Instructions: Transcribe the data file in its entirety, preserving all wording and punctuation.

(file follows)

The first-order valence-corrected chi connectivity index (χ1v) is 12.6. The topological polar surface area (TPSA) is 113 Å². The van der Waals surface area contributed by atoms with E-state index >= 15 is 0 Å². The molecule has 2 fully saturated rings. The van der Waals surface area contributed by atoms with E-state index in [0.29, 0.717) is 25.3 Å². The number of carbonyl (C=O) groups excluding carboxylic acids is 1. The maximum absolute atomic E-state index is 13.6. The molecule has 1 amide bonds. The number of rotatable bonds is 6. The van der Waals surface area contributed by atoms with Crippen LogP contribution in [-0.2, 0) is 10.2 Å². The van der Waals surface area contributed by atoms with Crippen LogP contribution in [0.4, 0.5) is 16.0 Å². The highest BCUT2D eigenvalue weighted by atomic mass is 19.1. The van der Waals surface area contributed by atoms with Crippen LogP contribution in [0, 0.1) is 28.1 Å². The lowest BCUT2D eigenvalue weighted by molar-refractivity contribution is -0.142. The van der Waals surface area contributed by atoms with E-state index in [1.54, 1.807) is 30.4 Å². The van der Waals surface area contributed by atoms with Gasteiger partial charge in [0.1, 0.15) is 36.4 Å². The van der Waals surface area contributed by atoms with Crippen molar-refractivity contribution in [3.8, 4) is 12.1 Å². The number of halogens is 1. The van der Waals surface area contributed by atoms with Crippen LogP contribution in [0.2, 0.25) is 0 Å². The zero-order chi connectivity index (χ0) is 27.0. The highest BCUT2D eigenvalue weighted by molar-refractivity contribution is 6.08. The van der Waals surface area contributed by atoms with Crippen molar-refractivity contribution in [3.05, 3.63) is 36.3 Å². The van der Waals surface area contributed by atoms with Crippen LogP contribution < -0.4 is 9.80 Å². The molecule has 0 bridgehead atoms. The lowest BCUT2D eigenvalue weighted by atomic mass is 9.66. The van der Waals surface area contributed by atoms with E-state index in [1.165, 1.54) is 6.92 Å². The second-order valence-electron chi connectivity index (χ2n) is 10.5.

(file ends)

The first-order valence-corrected chi connectivity index (χ1v) is 12.6. The topological polar surface area (TPSA) is 113 Å². The van der Waals surface area contributed by atoms with E-state index >= 15 is 0 Å². The molecule has 2 fully saturated rings. The van der Waals surface area contributed by atoms with E-state index in [0.29, 0.717) is 25.3 Å². The number of carbonyl (C=O) groups excluding carboxylic acids is 1. The maximum absolute atomic E-state index is 13.6. The molecule has 1 amide bonds. The number of rotatable bonds is 6. The van der Waals surface area contributed by atoms with Crippen LogP contribution in [-0.2, 0) is 10.2 Å². The van der Waals surface area contributed by atoms with Crippen LogP contribution in [0.4, 0.5) is 16.0 Å². The highest BCUT2D eigenvalue weighted by atomic mass is 19.1. The van der Waals surface area contributed by atoms with Crippen LogP contribution in [0, 0.1) is 28.1 Å². The lowest BCUT2D eigenvalue weighted by molar-refractivity contribution is -0.142. The van der Waals surface area contributed by atoms with E-state index in [1.54, 1.807) is 30.4 Å². The van der Waals surface area contributed by atoms with Gasteiger partial charge in [0.1, 0.15) is 36.4 Å². The van der Waals surface area contributed by atoms with Crippen molar-refractivity contribution in [3.8, 4) is 12.1 Å². The number of halogens is 1. The van der Waals surface area contributed by atoms with Crippen LogP contribution in [0.2, 0.25) is 0 Å². The zero-order chi connectivity index (χ0) is 27.0. The highest BCUT2D eigenvalue weighted by molar-refractivity contribution is 6.08. The van der Waals surface area contributed by atoms with Crippen molar-refractivity contribution in [3.05, 3.63) is 36.3 Å². The van der Waals surface area contributed by atoms with Crippen LogP contribution < -0.4 is 9.80 Å². The molecule has 0 bridgehead atoms. The lowest BCUT2D eigenvalue weighted by atomic mass is 9.66. The van der Waals surface area contributed by atoms with E-state index in [1.165, 1.54) is 6.92 Å². The second-order valence-electron chi connectivity index (χ2n) is 10.5.